Whether you’re racing against the waves or quietly floating with a pole in hand, a day on the water is hard to beat. However, before you can enjoy the excitement of a new season, there are several steps you need to take to make sure your boat is ready for the ride.
Your boat’s fuel and electric systems need an experienced eye to determine potential problems. Cracked or damaged hoses and connections need to be replaced, and all fittings and clamps should be checked to ensure they’re tight and secure. Test exhaust and ventilation systems, and replace worn or lose belts and cables, giving special attention to the steering and throttle cables.
If you didn’t change the oil and filter before putting your boat in storage, do so before the season begins. Also be sure to check oil, power steering fluid and coolant levels as well as running lights and emergency features such as horns.
A reliable power source is essential for powering your trolling motor and operating accessories like fish finders when your engine isn’t running. You’ll need to test your battery before heading out on the water. If it’s time for a replacement, look for a powerful and cost-efficient option like Interstate Batteries’ Enhanced Flooded Deep-Cycle Marine Battery.
The battery features a durable design with extended battery life and includes a two-year, free replacement warranty.
After several months in storage, it’s a good idea to give your boat a thorough inspection so you can identify any holes, cracks or dings that may impact its performance or safety. Scan the hull closely to for any abnormalities and check the propeller, as even minor dings and scratches can affect its operation.
Depending on the security of your storage space and how you covered your boat, you may not have much heavy cleaning to do. However, it’s a good idea to start the season fresh by giving everything a thorough wipe down.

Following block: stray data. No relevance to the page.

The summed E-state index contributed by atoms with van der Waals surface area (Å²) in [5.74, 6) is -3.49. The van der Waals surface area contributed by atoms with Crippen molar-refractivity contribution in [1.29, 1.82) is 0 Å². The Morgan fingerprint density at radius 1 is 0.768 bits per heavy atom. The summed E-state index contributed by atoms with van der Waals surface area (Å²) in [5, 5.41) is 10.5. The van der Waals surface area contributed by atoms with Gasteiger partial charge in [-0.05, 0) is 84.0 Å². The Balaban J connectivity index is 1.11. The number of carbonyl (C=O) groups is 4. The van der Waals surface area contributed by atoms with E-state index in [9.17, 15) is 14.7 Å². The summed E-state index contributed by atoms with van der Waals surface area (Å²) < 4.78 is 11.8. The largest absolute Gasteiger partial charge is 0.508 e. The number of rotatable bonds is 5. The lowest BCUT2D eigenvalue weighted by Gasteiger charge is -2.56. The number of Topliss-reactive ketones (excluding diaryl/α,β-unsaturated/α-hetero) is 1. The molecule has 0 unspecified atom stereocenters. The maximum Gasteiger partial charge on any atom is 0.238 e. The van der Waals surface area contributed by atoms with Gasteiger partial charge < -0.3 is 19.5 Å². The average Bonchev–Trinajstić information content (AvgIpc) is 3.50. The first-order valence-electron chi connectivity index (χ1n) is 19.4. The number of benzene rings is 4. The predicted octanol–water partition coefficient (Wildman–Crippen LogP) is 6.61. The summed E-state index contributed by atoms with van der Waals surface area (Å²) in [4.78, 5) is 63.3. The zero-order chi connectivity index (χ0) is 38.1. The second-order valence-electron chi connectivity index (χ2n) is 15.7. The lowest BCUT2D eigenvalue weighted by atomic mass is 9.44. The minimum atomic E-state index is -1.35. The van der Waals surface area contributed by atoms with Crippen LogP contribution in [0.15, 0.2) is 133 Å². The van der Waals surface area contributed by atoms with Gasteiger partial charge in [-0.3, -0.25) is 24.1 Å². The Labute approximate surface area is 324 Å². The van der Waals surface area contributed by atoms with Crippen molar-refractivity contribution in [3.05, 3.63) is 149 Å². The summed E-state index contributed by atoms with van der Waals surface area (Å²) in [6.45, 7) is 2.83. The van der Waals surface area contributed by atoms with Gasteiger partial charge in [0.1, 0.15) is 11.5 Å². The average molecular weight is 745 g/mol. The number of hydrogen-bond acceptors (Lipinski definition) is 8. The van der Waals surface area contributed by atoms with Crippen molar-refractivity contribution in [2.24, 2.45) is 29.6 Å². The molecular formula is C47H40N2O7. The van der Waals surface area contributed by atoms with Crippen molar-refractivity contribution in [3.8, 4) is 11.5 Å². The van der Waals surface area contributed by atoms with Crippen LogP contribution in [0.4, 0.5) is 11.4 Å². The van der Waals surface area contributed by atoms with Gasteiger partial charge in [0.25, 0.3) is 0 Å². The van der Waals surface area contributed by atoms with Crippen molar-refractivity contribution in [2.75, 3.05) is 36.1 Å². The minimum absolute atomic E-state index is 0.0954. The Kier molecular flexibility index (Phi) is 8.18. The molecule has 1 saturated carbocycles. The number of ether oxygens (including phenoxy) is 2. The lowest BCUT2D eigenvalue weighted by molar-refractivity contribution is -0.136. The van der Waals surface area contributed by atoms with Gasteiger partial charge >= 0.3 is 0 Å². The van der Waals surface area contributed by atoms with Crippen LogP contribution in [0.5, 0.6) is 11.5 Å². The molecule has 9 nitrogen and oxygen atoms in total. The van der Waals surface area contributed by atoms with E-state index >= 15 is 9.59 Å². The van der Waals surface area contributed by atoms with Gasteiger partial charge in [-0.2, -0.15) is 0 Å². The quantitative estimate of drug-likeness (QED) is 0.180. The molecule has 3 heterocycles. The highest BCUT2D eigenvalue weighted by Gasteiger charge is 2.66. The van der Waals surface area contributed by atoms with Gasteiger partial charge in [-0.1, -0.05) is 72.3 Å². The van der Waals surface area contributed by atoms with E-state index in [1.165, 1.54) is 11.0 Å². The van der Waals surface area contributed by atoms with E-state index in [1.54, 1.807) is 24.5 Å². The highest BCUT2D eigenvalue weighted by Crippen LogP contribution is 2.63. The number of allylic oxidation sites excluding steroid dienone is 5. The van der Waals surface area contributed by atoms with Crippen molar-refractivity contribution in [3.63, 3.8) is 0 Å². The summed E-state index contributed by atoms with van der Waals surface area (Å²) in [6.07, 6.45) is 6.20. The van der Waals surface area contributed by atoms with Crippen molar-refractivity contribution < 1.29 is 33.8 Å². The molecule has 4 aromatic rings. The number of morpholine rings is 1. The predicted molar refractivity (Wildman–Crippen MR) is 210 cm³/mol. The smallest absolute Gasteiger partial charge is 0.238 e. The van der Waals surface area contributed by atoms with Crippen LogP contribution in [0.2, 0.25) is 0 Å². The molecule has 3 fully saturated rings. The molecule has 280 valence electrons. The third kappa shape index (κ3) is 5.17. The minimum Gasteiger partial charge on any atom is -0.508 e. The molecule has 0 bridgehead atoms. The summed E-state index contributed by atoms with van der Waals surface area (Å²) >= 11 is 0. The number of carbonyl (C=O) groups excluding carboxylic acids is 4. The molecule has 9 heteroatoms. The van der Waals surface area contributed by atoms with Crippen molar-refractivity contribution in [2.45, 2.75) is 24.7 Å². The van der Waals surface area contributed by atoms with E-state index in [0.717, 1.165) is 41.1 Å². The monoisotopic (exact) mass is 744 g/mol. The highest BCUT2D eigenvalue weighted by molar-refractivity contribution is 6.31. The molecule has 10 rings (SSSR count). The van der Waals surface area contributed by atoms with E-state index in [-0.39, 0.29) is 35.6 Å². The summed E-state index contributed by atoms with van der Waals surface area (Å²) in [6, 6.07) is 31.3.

This can help illuminate any problems you may have overlooked during your visual inspection. In addition, using UV protectant on exposed surfaces can help prevent damage such as cracks and fading caused by harsh sunlight.
Before you hitch the trailer, take inventory of your on-board safety supplies. Be sure your life jackets are in good condition and that you have options to appropriately fit all passengers. Check fire extinguishers to ensure they’re in good working order and test the carbon monoxide detector (or add one if there’s not already a detector installed).
Also scan your safety kit; update any expired items and replenish your supply of bandages or other items that may be running low.
Finding the Best Battery for Your Boat
No matter how you spend your time on the water, a durable and reliable battery is a must. Learn what kind of battery is best for your boating needs from the experts at Interstate Batteries:
Starting: Whether you’re sailing the ocean or ripping it up in a motorboat, starting batteries are built to withstand most marine conditions.
Deep-Cycle: These batteries are the most popular line of marine batteries and offer strong, reliable power. This type of battery is used to start your trolling motor and power other accessories like fish finders whether your engine is running or not.
Dual-Purpose: Originally developed for military tanks and submarines, this type of battery has the staying power of a deep-cycle battery coupled with high-cranking performance.
Powersport: When you’re trying to catch every wave, the last thing you want is a weak battery. These top-quality batteries are built to withstand the most rugged conditions on the water.
Find more information to get your summer on the water underway at interstatebatteries.com.
Photos courtesy of Getty Images